More to Learn

Encyclopedia articles:


The RP Photonics Buyer's Guide contains 11 suppliers for optical parametric chirped-pulse amplifiers. Among them:


[1]A. Dubietis et al., “Powerful femtosecond pulse generation by chirped and stretched pulse parametric amplification in BBO crystal”, Opt. Commun. 88, 433 (1992); https://doi.org/10.1016/0030-4018(92)90070-8
[2]R. Danielius et al., “Matching of group velocities by spatial walk-off in collinear three-wave interaction with tilted pulses”, Opt. Lett. 21 (13), 973 (1996); https://doi.org/10.1364/OL.21.000973
[3]I. N. Ross et al., “The prospects for ultrashort pulse duration and ultrahigh intensity using optical parametric chirped pulse amplifiers”, Opt. Commun. 144, 125 (1997); https://doi.org/10.1016/S0030-4018(97)00399-4
[4]T. Wilhelm et al., “Sub-20-fs pulses tunable across the visible from a blue-pumped single-pass noncollinear parametric converter”, Opt. Lett. 22 (19), 1494 (1997); https://doi.org/10.1364/OL.22.001494
[5]R. Danielius et al., “A collinearly phase-matched parametric generator/amplifier of visible femtosecond pulses”, IEEE J. Quantum Electron. 34 (3), 459 (1998); https://doi.org/10.1109/3.661453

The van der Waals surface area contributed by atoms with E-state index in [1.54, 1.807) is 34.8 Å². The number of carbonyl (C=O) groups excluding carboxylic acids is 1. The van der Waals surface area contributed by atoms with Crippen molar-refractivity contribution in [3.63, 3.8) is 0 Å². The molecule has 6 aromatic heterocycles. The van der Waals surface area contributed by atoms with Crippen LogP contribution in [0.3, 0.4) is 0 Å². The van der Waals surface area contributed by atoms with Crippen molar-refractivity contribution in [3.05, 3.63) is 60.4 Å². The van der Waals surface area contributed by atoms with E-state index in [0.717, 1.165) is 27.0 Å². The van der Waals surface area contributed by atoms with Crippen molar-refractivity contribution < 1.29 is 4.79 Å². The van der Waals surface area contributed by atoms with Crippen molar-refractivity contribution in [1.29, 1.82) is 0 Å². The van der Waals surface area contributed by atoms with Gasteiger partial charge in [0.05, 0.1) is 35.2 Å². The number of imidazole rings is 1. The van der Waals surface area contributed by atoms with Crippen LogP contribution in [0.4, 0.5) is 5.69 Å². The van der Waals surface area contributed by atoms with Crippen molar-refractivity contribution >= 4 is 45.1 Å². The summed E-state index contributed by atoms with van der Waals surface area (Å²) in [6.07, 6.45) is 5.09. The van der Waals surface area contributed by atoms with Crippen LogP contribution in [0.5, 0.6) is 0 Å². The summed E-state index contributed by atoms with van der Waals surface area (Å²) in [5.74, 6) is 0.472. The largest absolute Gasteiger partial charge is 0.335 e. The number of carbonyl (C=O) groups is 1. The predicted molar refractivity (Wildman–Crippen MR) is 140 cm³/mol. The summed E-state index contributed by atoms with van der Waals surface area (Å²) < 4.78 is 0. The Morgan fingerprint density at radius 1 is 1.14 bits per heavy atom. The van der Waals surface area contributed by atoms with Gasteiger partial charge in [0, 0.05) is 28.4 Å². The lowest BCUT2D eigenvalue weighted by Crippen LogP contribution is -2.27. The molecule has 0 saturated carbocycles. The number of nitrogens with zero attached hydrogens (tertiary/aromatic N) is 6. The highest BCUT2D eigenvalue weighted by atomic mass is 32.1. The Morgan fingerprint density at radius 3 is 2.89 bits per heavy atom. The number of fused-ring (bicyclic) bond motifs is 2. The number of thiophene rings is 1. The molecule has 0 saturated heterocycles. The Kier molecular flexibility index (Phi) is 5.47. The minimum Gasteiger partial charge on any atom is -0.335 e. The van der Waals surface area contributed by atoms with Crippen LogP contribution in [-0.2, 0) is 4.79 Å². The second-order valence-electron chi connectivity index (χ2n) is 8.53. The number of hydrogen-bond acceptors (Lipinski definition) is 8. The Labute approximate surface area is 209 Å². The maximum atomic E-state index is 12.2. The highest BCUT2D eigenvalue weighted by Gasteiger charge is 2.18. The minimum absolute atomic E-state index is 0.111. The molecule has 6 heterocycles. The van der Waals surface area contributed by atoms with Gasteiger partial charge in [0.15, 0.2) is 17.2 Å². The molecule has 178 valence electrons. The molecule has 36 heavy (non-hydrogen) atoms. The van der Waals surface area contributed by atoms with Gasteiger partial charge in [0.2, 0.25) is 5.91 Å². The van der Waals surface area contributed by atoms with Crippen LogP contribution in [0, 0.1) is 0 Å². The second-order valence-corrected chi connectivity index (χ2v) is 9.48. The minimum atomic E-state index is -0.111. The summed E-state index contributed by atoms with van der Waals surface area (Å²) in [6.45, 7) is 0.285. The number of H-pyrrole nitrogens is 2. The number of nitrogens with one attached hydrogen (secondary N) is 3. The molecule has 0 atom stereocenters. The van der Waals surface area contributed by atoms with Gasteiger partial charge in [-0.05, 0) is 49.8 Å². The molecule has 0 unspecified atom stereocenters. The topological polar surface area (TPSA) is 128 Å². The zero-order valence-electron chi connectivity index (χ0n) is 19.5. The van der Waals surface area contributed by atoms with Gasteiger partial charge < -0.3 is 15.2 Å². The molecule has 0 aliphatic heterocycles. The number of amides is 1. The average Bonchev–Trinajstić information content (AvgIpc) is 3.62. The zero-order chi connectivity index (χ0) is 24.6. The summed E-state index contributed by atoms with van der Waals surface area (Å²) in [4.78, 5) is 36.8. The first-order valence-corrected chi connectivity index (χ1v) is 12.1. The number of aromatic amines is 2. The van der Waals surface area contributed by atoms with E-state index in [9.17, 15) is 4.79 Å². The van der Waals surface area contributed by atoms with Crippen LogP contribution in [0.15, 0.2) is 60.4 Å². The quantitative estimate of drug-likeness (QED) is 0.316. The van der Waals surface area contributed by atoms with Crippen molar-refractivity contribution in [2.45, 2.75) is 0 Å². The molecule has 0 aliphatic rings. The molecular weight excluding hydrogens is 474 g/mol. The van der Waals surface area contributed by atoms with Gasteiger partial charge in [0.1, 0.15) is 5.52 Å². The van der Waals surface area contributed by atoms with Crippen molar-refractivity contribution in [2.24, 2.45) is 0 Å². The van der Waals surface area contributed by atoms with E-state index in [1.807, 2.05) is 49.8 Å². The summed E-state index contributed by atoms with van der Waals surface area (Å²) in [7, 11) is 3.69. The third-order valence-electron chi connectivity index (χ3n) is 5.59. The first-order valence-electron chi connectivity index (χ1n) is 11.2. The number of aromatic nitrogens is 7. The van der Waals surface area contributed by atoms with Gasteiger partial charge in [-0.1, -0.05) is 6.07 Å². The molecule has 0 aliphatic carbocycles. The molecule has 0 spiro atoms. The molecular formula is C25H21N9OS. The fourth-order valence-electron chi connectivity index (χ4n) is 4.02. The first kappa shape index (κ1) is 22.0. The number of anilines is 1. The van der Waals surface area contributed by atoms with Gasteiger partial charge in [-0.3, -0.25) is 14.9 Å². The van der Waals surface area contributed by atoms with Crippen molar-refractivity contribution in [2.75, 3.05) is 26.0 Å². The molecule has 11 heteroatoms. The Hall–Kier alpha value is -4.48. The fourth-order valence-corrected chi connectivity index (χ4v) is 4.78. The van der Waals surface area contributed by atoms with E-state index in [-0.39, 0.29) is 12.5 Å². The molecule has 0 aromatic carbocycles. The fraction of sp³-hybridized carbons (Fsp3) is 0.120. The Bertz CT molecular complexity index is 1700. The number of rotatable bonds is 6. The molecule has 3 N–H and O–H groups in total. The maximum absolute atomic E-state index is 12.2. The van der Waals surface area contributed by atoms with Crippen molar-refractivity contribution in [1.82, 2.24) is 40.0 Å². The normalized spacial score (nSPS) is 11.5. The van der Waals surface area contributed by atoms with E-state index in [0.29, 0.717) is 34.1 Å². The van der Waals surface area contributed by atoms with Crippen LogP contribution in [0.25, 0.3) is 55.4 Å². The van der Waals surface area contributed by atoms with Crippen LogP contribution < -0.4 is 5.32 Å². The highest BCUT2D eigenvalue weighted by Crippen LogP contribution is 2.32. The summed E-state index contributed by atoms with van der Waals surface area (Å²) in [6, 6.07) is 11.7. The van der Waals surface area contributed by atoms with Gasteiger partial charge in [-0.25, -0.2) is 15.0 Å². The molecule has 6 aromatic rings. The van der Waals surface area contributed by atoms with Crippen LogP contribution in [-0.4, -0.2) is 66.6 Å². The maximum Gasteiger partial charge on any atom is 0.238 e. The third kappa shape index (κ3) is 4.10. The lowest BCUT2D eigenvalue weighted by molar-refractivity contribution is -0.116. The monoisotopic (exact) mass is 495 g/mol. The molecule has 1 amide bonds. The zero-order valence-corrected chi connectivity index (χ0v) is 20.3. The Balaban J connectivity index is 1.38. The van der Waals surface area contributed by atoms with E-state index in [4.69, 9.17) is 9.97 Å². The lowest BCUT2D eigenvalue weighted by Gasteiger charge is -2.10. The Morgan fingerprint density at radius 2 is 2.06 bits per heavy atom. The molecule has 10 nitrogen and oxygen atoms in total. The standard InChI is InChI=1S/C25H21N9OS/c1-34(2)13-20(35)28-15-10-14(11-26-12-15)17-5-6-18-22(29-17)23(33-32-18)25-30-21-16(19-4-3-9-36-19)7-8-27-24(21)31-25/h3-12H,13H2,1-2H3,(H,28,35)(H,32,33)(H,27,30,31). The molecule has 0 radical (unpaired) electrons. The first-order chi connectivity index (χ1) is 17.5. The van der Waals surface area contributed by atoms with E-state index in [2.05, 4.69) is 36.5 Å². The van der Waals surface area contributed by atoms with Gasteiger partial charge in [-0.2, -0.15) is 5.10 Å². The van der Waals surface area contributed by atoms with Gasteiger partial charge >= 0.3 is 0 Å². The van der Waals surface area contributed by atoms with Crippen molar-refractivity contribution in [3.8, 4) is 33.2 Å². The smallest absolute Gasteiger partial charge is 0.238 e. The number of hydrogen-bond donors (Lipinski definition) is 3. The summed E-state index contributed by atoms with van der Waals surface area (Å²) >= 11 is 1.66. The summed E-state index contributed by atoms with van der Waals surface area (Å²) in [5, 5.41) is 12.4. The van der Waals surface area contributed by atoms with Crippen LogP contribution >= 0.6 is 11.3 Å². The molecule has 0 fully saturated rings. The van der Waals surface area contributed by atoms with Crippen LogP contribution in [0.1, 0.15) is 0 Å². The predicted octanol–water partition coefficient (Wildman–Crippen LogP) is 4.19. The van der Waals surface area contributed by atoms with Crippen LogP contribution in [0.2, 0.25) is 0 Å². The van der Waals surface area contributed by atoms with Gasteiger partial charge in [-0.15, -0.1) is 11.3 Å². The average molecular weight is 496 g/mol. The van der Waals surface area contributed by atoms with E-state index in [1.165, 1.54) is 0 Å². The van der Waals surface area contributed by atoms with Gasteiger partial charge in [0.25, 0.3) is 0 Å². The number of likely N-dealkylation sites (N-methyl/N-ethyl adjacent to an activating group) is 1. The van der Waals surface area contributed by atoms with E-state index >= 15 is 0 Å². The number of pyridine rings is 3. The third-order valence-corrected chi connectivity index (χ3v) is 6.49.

[6]I. N. Ross et al., “Generation of terawatt pulses by use of optical parametric chirped pulse amplification”, Appl. Opt. 39 (15), 2422 (2000); https://doi.org/10.1364/AO.39.002422
[7]X. Yang et al., “Multiterawatt laser system based on optical parametric chirped pulse amplification”, Opt. Lett. 27 (13), 1135 (2002); https://doi.org/10.1364/OL.27.001135
[8]T. Kobayashi and A. Baltuška, “Sub-5 fs pulse generation from a noncollinear optical parametric amplifier”, Meas. Sci. Technol. 13, 1671 (2002); https://doi.org/10.1088/0957-0233/13/11/303
[9]A. Baltuška et al., “Visible pulse compression to 4 fs by optical parametric amplification and programmable dispersion control”, Opt. Lett. 27 (5), 306 (2002); https://doi.org/10.1364/OL.27.000306
[10]G. Arisholm et al., “Ultra-broadband chirped-pulse optical parametric amplifier with angularly dispersed beams”, Opt. Express 12 (3), 518 (2004); https://doi.org/10.1364/OPEX.12.000518
[11]R. Butkus et al., “Progress in chirped pulse optical parametric amplifiers”, Appl. Phys. B 79, 693 (2004); https://doi.org/10.1007/s00340-004-1614-3
[12]G. Kurdi et al., “Optical parametric amplification of femtosecond ultraviolet laser pulses”, J. Sel. Top. Quantum Electron. 10 (6), 1259 (2004); https://doi.org/10.1109/JSTQE.2004.837706
[13]J.-C. Wang and J.-K. Wang, “Experimental and theoretical analysis of white light seeded, collinear phase-matching, femtosecond optical parametric amplifiers”, J. Opt. Soc. Am. B 21 (1), 45 (2004); https://doi.org/10.1364/JOSAB.21.000045
[14]Y. Kitagawa et al., “Prepulse-free petawatt laser for a fast ignitor”, IEEE J. Quantum Electron. 40 (3), 281 (2004); https://doi.org/10.1109/JQE.2003.823043
[15]C. N. Danson et al., “Vulcan petawatt: design, operation, and interactions at 5 × 1020 W cm−2”, Laser Part. Beams 23, 87 (2005); https://doi.org/10.1017/S0263034605050159